These days, polite people feel guilty about the natural human tendency to stare at other people with physical deformities or quirks. Jump back a hundred years, though, and it’s an entirely different story. Back then, gawking at so-called “freaks” wasn’t just socially acceptable, it was good, wholesome family entertainment. Well, maybe not wholesome per se, but folks certainly didn’t feel bad about it, paying good money for the chance to see human oddities up close and in the flesh.
Fire eaters! Sword swallowers! Human blockheads! Two-headed babies! Armless ladies! Pinheads! Midgets! Sixteen-toed men! Hard stuff to resist.
A new historical exhibit at the Albuquerque Museum takes a look at this lost form of American entertainment, emphasizing the colorful circus sideshow banners that once advertised the acts. Personal favorites include “Dirty Dora: She Eats Mud!” and “Laurello: The Man with the Revolving Head!” but there are plenty of other fun ones to enjoy.
As Deborah Slaney, the museum’s curator of history, pointed out to me, these banners are the real deal. Given to the museum following a similar 1988 exhibit, reviews at the time noted that the banners still gave off the musty stench of elephants. Actually, you can still smell that distinctive scent now. (Apparently, elephants not only never forget, they also never stop stinking.)
After the railroad arrived in Albuquerque in 1880, our city became a prime spot for traveling shows, featuring everything from balloon ascensions to a horse that could dive 70 feet into a tub of water. As an added bonus, the exhibit includes a handful of photographs of turn-of-the-century Albuquerque carnivals and circuses. It would’ve been nice to see a few more of these, but maybe this is all they could find in the museum’s extensive photo archive.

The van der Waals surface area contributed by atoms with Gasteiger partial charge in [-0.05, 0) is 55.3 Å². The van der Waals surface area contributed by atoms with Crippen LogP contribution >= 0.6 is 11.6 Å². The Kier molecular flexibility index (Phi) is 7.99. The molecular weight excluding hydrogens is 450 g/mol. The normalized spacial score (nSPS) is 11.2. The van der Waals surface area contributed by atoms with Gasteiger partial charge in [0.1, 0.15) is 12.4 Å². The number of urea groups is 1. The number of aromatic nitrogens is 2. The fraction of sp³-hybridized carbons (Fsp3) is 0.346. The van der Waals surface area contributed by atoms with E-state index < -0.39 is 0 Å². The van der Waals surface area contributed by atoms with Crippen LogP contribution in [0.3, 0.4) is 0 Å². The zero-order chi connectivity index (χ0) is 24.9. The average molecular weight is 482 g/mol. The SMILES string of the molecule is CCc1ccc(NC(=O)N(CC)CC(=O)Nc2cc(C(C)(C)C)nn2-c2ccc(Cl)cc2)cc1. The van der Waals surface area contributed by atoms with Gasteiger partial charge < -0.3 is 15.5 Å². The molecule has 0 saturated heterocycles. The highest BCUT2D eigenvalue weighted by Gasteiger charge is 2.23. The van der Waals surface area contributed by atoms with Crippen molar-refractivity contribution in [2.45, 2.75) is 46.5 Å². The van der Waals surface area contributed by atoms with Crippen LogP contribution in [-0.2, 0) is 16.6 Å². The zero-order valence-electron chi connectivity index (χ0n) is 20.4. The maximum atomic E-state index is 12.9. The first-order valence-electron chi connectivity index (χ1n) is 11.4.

An hour-long History Channel documentary called “History’s Mysteries: Circus Freaks and Sideshows” plays on a small monitor in one corner of the gallery. It’s worth sitting through the whole program, which does a commendable job of providing context for a form of amusement most of us know next to nothing about.
Back in the mid 1800s, as the industrial revolution gave the hard-working masses some added leisure time, all sorts of tasteless, low-rent entertainment began making the rounds in the United States. From big-tent religious revivals to medicine and minstrel shows, these spectacles pulled folks in by the thousands.
At the approach of the 20th century, sideshows staged outside circuses, amusement parks and carnivals took on a weirder tone, regularly including performers whose oddball abilities or disabilities transformed them into celebrities. Called Ten in Ones, these shows featured 10 (or so) acts performed all day long in constant rotation. A talker outside the tent would sell the show, often exhibiting an act or two to entice a skeptical crowd. When he finished his pitch, shills in the audience would rush forward to buy tickets, inspiring everyone else to follow suit.
The sideshow reached its peak between the two World Wars, culminating in the cult classic 1932 film Freaks. A huge flop at the time, the movie featured some of the biggest sideshow acts in the country. Mainstream American culture was revolted at the spectacle of it all, ushering in the slow but steady delegitimization of sideshows, which waned for decades, finally disappearing almost entirely by the ’60s.
The boilerplate PC argument, of course, is that these individuals were gruesomely exploited. Yet the documentary makes a compelling case that the performers themselves rarely thought this was so. For many of them, the alternative would have been to hide at home, wallowing in poverty. By embracing the qualities that made them different, they brought home fat paychecks and often became quite famous in the process.
The exhibit includes several sideshow artifacts: an amusement ride airplane, a circus wagon panel, a carousel horse, a set of juggling pins. As far as the banners go, a painter interviewed in the documentary says the focus was typically on sex and violence, and what’s more American than that? Call me old-fashioned, but I’d pay a nickel, and then some, to walk into that tent.